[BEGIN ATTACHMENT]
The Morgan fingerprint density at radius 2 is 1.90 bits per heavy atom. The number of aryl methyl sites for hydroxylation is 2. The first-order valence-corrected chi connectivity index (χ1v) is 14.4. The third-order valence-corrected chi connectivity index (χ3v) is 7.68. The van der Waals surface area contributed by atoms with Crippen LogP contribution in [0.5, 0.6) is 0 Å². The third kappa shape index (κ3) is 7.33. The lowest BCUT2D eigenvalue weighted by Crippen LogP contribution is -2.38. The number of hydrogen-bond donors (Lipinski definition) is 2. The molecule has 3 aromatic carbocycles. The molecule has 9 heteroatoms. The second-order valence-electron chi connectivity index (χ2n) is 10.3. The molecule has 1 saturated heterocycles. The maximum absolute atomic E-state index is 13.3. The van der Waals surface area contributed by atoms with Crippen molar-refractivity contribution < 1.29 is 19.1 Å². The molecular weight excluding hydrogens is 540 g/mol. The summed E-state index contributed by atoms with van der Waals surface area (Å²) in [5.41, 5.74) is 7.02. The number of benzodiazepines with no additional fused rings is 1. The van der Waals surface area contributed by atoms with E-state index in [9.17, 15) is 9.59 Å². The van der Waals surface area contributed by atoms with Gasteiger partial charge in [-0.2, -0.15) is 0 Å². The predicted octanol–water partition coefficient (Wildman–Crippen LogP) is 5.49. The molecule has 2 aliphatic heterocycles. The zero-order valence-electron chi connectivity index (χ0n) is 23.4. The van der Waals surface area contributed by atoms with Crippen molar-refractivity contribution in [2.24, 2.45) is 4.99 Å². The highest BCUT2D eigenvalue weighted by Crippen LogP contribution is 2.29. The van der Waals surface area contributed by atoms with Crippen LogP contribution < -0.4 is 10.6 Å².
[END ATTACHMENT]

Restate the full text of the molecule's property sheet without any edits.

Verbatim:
The Morgan fingerprint density at radius 2 is 1.90 bits per heavy atom. The number of aryl methyl sites for hydroxylation is 2. The first-order valence-corrected chi connectivity index (χ1v) is 14.4. The third-order valence-corrected chi connectivity index (χ3v) is 7.68. The van der Waals surface area contributed by atoms with Crippen LogP contribution in [0.5, 0.6) is 0 Å². The third kappa shape index (κ3) is 7.33. The lowest BCUT2D eigenvalue weighted by Crippen LogP contribution is -2.38. The number of hydrogen-bond donors (Lipinski definition) is 2. The molecule has 3 aromatic carbocycles. The molecule has 9 heteroatoms. The second-order valence-electron chi connectivity index (χ2n) is 10.3. The molecule has 1 saturated heterocycles. The maximum absolute atomic E-state index is 13.3. The van der Waals surface area contributed by atoms with Crippen molar-refractivity contribution < 1.29 is 19.1 Å². The molecular weight excluding hydrogens is 540 g/mol. The summed E-state index contributed by atoms with van der Waals surface area (Å²) in [5.41, 5.74) is 7.02. The number of benzodiazepines with no additional fused rings is 1. The van der Waals surface area contributed by atoms with E-state index in [9.17, 15) is 9.59 Å². The van der Waals surface area contributed by atoms with Gasteiger partial charge in [-0.2, -0.15) is 0 Å². The predicted octanol–water partition coefficient (Wildman–Crippen LogP) is 5.49. The molecule has 2 aliphatic heterocycles. The zero-order valence-electron chi connectivity index (χ0n) is 23.4. The van der Waals surface area contributed by atoms with Crippen molar-refractivity contribution in [2.24, 2.45) is 4.99 Å². The highest BCUT2D eigenvalue weighted by Crippen LogP contribution is 2.29. The van der Waals surface area contributed by atoms with Crippen LogP contribution < -0.4 is 10.6 Å².